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Sequential therapy with CD19.28ζ-directed CAR T cells followed by allogeneic hematopoietic stem cell transplant induced durable disease control in a significant population of children and young adult patients with relapsed/refractory B-cell acute lymphoblastic leukemia.
Sequential therapy with CD19.28ζ-directed CAR T cells followed by allogeneic hematopoietic stem cell transplant (allo-HSCT) induced durable disease control in a significant population of children and young adult (CAYA) patients with relapsed/refractory B-cell acute lymphoblastic leukemia (B-ALL), according to findings from a long-term follow-up analysis of a phase 1 study (NCT01593696) that was published in the Journal of Clinical Oncology.1
At a median follow-up of 4.8 years, the median overall survival (OS) was 10.5 months (95% CI, 6.3-29.2) with CD19.28ζ-directed CAR T cells. In those patients who proceeded to allo-HSCT (n = 21), the median OS was 70.2 months (95% CI, 10.4–not estimable).
Complete responses (CRs) were observed in 62% (n = 31) of patients infused with the CD19.28ζ-directed CAR T cells (n = 50). Moreover, 90.3% (n = 28) of patients who achieved a CR were minimal residual disease (MRD) negative by flow cytometry, which translated to a 56% MRD-negative CR rate. Concurrent next-generation sequencing (NGS), which was conducted in 12 patients who were MRD negative by flow cytometry, revealed that 5 patients were NGS-positive at day 28, with MRD levels ranging from 1 x 101 to 1 x 103 cells/million.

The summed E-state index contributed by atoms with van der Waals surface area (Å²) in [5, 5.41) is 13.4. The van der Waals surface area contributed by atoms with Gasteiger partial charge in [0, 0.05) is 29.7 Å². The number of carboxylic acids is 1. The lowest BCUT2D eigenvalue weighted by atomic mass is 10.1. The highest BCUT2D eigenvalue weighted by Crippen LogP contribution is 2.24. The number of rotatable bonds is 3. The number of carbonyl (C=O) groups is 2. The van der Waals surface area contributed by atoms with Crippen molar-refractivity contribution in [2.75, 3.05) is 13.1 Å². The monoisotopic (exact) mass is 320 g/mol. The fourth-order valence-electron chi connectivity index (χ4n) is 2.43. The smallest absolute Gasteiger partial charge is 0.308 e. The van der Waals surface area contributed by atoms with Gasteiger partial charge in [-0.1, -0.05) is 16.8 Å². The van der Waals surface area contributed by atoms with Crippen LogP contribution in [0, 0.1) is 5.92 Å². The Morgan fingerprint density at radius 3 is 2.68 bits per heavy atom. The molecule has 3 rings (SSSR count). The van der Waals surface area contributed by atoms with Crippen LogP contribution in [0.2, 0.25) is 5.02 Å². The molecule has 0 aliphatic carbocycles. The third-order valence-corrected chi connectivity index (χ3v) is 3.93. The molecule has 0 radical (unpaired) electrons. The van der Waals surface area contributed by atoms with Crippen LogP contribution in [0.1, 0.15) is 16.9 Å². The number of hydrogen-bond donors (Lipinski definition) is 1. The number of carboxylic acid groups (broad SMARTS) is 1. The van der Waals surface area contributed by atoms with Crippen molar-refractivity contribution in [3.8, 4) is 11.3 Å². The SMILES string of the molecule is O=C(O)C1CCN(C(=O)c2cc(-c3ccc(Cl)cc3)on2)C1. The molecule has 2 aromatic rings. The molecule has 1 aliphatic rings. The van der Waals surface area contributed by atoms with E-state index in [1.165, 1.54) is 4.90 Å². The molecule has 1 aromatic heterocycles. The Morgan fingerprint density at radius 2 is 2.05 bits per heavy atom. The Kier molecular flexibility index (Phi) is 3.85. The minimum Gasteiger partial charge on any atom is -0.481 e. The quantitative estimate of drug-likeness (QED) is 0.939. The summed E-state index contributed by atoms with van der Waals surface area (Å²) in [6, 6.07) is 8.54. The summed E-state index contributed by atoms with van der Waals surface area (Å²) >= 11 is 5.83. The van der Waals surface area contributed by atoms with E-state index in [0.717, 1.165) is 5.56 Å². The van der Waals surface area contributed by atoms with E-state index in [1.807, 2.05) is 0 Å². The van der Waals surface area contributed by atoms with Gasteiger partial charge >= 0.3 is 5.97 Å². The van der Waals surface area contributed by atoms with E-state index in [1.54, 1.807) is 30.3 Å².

“We demonstrate durable relapse-free survival in those who underwent post-CAR HSCT, providing evidence that HSCT is important for maintaining remissions in CAYAs receiving CD19[-directed] CAR T cells for B-ALL. Our data additionally support treatment of active CNS [central nervous system] disease, expanding the therapeutic index for CAR T cells,” Nirali N. Shah, MD, MHSc, head of the Hematologic Malignancies Section, the Lasker Clinical Research Scholar, and the National Institutes of Health (NIH) Distinguished Scholar at the Pediatric Oncology Branch of the NIH, and co-authors wrote in the study publication.